The charts I have shared recently – last week on the Corruption Perceptions Index and this week on the Freedom House Freedom Rating – got me thinking: is there a correlation between corruption and freedom?
The chart below looks at data for each country in Africa that appears on both the Corruption Perceptions Index and the Freedom House Ratings. Each circle represents a country. Those further to the left are the countries with more perceived corruption, those to the right have less. The countries that are higher up on the chart have more freedom, lower have less freedom.
There’s a very clear correlation. Countries with more freedom have less corruption, and those with less freedom have more corruption. We must remember, of course, that correlation does not mean causation, so we cannot conclude from this chart that a lack of freedom causes corruption, only that more restrictive African countries generally have more corruption, and vice versa.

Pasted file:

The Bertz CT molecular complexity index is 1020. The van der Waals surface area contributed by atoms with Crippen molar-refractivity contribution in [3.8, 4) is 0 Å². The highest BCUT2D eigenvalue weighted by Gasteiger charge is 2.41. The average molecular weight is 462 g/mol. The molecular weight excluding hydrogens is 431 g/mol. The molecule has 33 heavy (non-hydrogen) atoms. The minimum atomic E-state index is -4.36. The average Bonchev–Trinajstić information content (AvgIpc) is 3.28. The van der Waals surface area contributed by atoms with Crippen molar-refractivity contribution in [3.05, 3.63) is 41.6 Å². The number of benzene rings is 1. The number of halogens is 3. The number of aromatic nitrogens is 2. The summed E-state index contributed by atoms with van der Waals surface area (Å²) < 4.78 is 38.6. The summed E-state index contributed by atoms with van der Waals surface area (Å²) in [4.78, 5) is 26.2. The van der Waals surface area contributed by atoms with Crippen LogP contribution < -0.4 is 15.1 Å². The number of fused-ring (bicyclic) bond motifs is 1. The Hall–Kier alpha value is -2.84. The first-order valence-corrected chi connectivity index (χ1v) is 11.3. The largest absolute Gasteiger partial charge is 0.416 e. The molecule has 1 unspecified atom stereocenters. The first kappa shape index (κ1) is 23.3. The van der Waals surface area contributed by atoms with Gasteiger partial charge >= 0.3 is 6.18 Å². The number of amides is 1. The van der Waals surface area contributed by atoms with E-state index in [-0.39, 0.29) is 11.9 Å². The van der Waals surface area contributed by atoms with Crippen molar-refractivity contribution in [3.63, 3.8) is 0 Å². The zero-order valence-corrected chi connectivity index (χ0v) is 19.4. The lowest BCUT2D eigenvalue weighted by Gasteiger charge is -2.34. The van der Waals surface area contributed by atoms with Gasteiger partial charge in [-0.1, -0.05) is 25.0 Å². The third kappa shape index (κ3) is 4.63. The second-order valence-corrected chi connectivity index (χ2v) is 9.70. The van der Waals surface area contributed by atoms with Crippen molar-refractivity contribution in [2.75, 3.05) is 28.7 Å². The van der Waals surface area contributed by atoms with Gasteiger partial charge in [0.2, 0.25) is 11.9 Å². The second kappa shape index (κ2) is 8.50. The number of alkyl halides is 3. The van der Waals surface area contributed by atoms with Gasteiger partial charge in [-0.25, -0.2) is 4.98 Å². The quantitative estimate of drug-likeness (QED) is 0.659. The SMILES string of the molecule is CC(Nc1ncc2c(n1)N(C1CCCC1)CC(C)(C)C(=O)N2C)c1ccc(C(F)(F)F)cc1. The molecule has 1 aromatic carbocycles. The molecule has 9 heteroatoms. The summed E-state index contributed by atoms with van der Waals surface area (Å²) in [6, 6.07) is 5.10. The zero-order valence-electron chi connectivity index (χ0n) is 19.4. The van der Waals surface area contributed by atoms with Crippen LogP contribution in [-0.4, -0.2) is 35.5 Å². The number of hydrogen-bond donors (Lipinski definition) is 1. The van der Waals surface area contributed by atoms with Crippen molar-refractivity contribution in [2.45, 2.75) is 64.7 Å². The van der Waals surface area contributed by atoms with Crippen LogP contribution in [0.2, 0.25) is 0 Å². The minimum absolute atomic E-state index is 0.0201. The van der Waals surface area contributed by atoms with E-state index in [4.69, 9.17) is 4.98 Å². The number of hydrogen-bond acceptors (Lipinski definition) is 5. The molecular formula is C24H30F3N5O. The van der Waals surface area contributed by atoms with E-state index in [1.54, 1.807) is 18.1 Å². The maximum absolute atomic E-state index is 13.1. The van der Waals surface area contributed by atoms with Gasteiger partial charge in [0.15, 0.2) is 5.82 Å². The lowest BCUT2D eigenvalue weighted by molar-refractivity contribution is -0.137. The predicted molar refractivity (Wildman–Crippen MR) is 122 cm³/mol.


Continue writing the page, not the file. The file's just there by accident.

There is one clear outlier here. Rwanda has, according to these sources, a low level of freedom and a low level of perceived corruption. This can be seen as a warning to anyone who sees Rwanda as a model developmental state: the country is a rare exception. No other country in Africa has managed to combine a restrictive political environment with a low level of corruption.
Tanzania’s situation is also interesting. The country is right in the middle of the chart, but the key question is for President Magufuli. His first three months in office have seen a high profile drive against corruption, but we are yet to see whether this will be matched by moves to protect civic space and political freedoms.